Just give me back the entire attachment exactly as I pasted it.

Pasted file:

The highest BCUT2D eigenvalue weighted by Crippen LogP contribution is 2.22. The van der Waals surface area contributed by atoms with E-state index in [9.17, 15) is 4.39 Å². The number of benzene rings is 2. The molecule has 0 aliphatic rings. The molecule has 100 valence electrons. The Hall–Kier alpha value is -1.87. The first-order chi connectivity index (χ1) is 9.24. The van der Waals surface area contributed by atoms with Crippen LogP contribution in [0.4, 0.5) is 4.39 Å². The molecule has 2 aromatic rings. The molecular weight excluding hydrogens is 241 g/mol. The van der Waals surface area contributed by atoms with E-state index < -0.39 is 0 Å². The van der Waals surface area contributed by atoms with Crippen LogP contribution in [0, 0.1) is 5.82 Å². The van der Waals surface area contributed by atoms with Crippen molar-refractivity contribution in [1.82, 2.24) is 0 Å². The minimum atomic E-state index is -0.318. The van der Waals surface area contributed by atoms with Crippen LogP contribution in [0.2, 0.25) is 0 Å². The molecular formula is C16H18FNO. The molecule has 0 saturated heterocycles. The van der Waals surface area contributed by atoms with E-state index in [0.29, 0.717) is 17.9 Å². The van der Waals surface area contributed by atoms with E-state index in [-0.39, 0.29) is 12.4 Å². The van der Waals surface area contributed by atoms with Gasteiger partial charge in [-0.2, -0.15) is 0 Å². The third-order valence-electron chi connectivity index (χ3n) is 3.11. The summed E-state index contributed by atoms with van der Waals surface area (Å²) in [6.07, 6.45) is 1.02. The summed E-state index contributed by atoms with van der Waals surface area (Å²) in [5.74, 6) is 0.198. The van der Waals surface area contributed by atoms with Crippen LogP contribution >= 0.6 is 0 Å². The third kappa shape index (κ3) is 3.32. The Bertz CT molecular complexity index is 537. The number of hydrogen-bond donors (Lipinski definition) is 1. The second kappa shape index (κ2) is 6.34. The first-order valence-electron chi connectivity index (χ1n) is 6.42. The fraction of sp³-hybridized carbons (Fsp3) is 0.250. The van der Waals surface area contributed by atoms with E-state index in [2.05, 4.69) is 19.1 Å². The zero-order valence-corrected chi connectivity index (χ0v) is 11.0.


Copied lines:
The highest BCUT2D eigenvalue weighted by Crippen LogP contribution is 2.22. The van der Waals surface area contributed by atoms with E-state index in [9.17, 15) is 4.39 Å². The number of benzene rings is 2. The molecule has 0 aliphatic rings. The molecule has 100 valence electrons. The Hall–Kier alpha value is -1.87. The first-order chi connectivity index (χ1) is 9.24. The van der Waals surface area contributed by atoms with Crippen LogP contribution in [0.4, 0.5) is 4.39 Å². The molecule has 2 aromatic rings. The molecular weight excluding hydrogens is 241 g/mol. The van der Waals surface area contributed by atoms with E-state index < -0.39 is 0 Å². The van der Waals surface area contributed by atoms with Crippen LogP contribution in [0, 0.1) is 5.82 Å². The van der Waals surface area contributed by atoms with Crippen molar-refractivity contribution in [1.82, 2.24) is 0 Å². The minimum atomic E-state index is -0.318. The van der Waals surface area contributed by atoms with Crippen LogP contribution in [0.2, 0.25) is 0 Å². The molecular formula is C16H18FNO. The molecule has 0 saturated heterocycles. The van der Waals surface area contributed by atoms with E-state index in [0.29, 0.717) is 17.9 Å². The van der Waals surface area contributed by atoms with E-state index in [-0.39, 0.29) is 12.4 Å². The van der Waals surface area contributed by atoms with Gasteiger partial charge in [-0.2, -0.15) is 0 Å². The third-order valence-electron chi connectivity index (χ3n) is 3.11. The summed E-state index contributed by atoms with van der Waals surface area (Å²) in [6.07, 6.45) is 1.02. The summed E-state index contributed by atoms with van der Waals surface area (Å²) in [5.74, 6) is 0.198. The van der Waals surface area contributed by atoms with Crippen LogP contribution >= 0.6 is 0 Å². The third kappa shape index (κ3) is 3.32. The Bertz CT molecular complexity index is 537. The number of hydrogen-bond donors (Lipinski definition) is 1. The second kappa shape index (κ2) is 6.34. The first-order valence-electron chi connectivity index (χ1n) is 6.42. The fraction of sp³-hybridized carbons (Fsp3) is 0.250. The van der Waals surface area contributed by atoms with E-state index in [2.05, 4.69) is 19.1 Å². The zero-order valence-corrected chi connectivity index (χ0v) is 11.0.